What Katie Did

beth kate

Nine years ago, my son, dressed in a good suit, was sitting in the back row of a 
small church in North Carolina during the weekly service. An elderllady was 
sitting next to him, and after a while asked him if he was new to church as she 
had never seen him there before. He explained that he was there to be married in 
a small ceremony after the weekly service. She was quiet for a moment, and then 
she said,  “I know what you did.” 
Brian explained that he and Beth became engaged a few months ago, planning to 
marry when Beth completed Veterinary School and he completed his sea duty with 
the United States Coast Guard. But Beth’s student health insurance had expired 
and could not be renewed, so they were marrying that morning so she would have 
the Department of Defense health insurance she was entitled to as his spouse.  
Later that year, Beth bought a wedding gown in anticipation of the larger 
wedding in her future. But life took over, and years went by with no wedding to 
which she could wear her gown. Nine years to be exact. My daughter-in-law told 
me once her only regret was to not to have pictures of herself in her wedding 
gown and Brian in his dress white uniform. 
Beth’s twin sister started planning her August wedding early this year. Knowing 
her sister’s desire for these pictures, Katie suggested that Beth bring her 
wedding gown along with her bridesmaid’s dress. Then after Kate’s wedding, Beth 
could scoot back to her room, put on her wedding gown, and then have those much 
desired pictures taken of herself with Brian in his dress white uniform. Kate’s 
photographer would be right there waiting for her. Beth agreed that would be 
perfect.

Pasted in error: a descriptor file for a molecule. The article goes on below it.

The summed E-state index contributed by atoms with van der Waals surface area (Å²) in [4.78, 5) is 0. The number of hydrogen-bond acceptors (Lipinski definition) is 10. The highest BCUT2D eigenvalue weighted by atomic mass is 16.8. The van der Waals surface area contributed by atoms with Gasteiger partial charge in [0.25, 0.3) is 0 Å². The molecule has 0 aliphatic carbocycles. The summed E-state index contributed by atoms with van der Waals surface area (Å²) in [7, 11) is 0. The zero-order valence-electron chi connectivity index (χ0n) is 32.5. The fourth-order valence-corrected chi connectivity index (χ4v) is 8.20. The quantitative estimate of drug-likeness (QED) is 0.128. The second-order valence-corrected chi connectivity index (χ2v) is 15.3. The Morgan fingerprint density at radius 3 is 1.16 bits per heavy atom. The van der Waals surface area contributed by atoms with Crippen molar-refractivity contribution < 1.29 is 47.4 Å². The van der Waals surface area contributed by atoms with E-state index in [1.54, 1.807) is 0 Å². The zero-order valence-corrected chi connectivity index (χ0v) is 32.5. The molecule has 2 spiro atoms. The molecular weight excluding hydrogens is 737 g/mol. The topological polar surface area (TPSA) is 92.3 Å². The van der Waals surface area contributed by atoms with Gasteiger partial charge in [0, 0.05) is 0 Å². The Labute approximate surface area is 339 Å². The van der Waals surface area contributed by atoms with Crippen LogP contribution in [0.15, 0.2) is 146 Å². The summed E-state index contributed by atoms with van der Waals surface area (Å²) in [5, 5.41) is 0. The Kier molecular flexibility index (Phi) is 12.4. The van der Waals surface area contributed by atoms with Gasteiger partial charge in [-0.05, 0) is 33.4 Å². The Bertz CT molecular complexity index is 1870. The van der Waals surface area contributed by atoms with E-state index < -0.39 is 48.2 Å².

But Katie was not totally honest with her sister. When I received the invitation 
to Katie’s wedding, there was also a card enclosed with a picture of Brian and 
Beth. On the back of the card was explained how Beth had never had a chance to 
wear her wedding gown. Attendees were instructed that after the ceremony we were 
to remain in our seats.  When Beth reappeared in her wedding gown, she would be 
escorted down the aisle to where Brian would be waiting for her, and the couple 
would renew their vows. Katie had even arranged for the same minister who had 
married them nine years ago to be present for the day’s ceremonies. When I 
contacted Katie about my husband and I attending her wedding, she asked that my 
husband escort Beth down the aisle, as their own father had passed away the 
previous year. 
So this is how it came to be that Beth, in her magnificent wedding gown, floated 
down the aisle on the arm of my husband into the arms of her husband, in his 
dress white uniform. 
In my grammar class, I teach that abstract nouns are things we cannot see. Love 
is on the list of abstract nouns.  But I saw love that day. I saw the love of 
Katie and Matt, the man for whom she had been searching, and the love of Beth 
and Brian renewing vows after nine years of marriage. But the love I saw that 
day that is  to be remembered is the love that a woman had for her sister, a 
love so profound, that on her own wedding day, she chose to surprise her sister 
with her dream come true. That’s what Katie did.

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